Ocean acidification - The other CO2 problem
Coral reefs are among the most vulnerable ecosystems to ocean acidification
5 January 2009 by Tom Marshall
Climate change has many dangerous consequences, but few of them have risen to prominence as quickly as the threat of ocean acidification. Tom Marshall explores the problem.
In the last half-decade the issue has climbed high up the environmental research agenda from almost-total obscurity. But its consequences still aren't well understood, and more research is urgently needed.
Our economy is so dependent on burning fossil fuels that almost everything people do emits some carbon dioxide (CO2) into the atmosphere. The oceans absorb a large portion of this CO2.
That's a good thing in as far as the seas are soaking up carbon that would otherwise remain in the atmosphere and worsen climate change. Less welcome is the fact that dissolved carbon dioxide is slowly making the oceans more acidic by forming a weak carbonic acid.
So far, this has pushed the oceans from a pH of around 8·2 to 8·1 - on this scale, lower numbers mean more acidity. That might not sound like much, but in the context of such a vast and intricate ecosystem as the world's oceans, it's a big deal indeed. And the number looks set to keep dropping as atmospheric CO2 levels continue to rise.
Dr Ken Caldeira and Dr Michael Wickett from Lawrence Livermore National Laboratory in the US were among the first to point out the problem in a Nature paper in 2003. This was followed up by a Royal Society report two years later. Before these studies, researchers had tended to think ocean acidity remained fairly constant, and that the ocean could absorb large amounts of carbon without coming to harm.
The United Nations Intergovernmental Panel on Climate Change (IPCC) predicted in its 2007 fourth Assessment Report that ocean pH will fall by a further 0·14 to 0·35 units over the 21st century. "While the effects of observed ocean acidification on the marine biosphere are as yet undocumented, the progressive acidification of oceans is expected to have negative impacts on marine shell-forming organisms (eg corals) and their dependent species," it added.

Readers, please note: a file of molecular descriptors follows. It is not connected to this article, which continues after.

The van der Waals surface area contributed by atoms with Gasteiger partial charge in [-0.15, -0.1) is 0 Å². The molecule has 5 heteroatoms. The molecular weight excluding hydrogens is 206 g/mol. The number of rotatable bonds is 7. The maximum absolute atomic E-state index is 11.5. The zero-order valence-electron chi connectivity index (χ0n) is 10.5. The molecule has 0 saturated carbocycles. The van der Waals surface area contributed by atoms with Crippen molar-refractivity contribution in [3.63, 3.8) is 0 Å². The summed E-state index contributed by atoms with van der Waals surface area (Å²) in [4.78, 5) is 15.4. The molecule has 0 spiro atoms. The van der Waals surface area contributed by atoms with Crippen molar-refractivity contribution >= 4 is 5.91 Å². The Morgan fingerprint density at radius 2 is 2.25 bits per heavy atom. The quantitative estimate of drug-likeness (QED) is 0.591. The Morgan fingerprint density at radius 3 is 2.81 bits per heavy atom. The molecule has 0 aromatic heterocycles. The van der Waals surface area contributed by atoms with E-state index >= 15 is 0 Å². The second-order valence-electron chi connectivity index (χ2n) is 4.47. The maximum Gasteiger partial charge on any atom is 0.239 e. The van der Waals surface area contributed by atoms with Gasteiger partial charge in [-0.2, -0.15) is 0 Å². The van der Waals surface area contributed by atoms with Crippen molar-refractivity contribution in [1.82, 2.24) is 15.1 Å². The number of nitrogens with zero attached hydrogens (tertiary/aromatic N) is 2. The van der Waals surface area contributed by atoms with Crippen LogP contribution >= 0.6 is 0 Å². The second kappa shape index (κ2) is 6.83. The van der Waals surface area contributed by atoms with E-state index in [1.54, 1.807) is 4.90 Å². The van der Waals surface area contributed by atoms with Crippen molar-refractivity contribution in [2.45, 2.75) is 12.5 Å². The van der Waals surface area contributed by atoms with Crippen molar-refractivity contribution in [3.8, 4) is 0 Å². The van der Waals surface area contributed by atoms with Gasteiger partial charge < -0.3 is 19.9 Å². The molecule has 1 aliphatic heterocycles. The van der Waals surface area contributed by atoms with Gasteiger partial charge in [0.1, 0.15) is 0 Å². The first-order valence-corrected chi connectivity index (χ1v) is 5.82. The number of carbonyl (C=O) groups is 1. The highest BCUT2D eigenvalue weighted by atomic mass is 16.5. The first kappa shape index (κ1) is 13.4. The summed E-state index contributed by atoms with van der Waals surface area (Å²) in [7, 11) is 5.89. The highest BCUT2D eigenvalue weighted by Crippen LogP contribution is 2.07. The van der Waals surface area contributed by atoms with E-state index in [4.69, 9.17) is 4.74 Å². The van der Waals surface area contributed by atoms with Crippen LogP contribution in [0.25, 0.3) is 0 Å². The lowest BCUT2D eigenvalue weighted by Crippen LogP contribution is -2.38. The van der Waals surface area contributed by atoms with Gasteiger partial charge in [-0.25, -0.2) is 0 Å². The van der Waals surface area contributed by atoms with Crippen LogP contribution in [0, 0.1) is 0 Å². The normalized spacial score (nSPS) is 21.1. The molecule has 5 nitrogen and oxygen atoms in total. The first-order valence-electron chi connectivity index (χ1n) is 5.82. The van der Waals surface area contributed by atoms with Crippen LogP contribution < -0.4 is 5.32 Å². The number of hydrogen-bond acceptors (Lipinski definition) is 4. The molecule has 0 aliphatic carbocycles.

"By the end of this century, the oceans will be more acidic that they have been for more than 20 million years," says Dr Ian Joint, a marine microbiologist at Plymouth Marine Laboratory.
More worrying still is that much of the predicted change is already underway because of the carbon we've already emitted; even if we stopped burning fossil fuels today, the oceans would keep getting more acidic for years to come.
If they come true, the IPPC's predictions would still leave the seas a little less acidic than pure water. But the effects would be far-reaching. Among the biggest risks is that rising acidity will harm plankton and other microbes in the water.
These creatures make chalky shells and exoskeletons for themselves out of calcium carbonate. Researchers fear these could dissolve in more acid oceans. Larger creatures like lobsters, mussels, sea urchins and oysters could also be at risk.
Microbes with carboniferous shells sit near the bottom of the marine food chain, and any significant drop in their numbers could end up starving fish and mammals higher up. Corals may be even more vulnerable. The stony skeletons they build to live in are also made of carbonates; these too could dissolve in CO2-soured waters.
Coral killed by the changing environment
This would have catastrophic knock-on effects. Many of the world's poorest people rely on the rich ecosystems around coral reefs for the fish they eat, and these ecosystems are already under severe pressure from environmental changes like stronger sunlight and warmer water as well as from human activities like fishing with explosives or poison. Many reefs are dying, while others are stretched to the limit.
Since the Royal Society report in 2005, evidence that there's a problem has continued to mount. NERC-funded research by a group including Plymouth Marine Laboratory's Dr Steve Widdicombe showed that burrowing heart sea urchins are extremely vulnerable to acidity. As well as the expected damage to their carbonate exoskeletons, the urchins suffered damage to their digestive systems that would ultimately harm their ability to feed.
This isn't just a problem for sea urchins, because these digging creatures play a vital role in stirring up the seabed and releasing nutrients for other organisms to use, similar to the job done by earthworms on dry land. If acid oceans disrupted these activities, the knock-on effects on communities of plankton could be far-reaching.
The picture isn't simply one of impending doom, though. Recent NERC-funded experiments surprised the scientific community by suggesting some of the sea's calcifying inhabitants may not be quite the sitting ducks some had feared.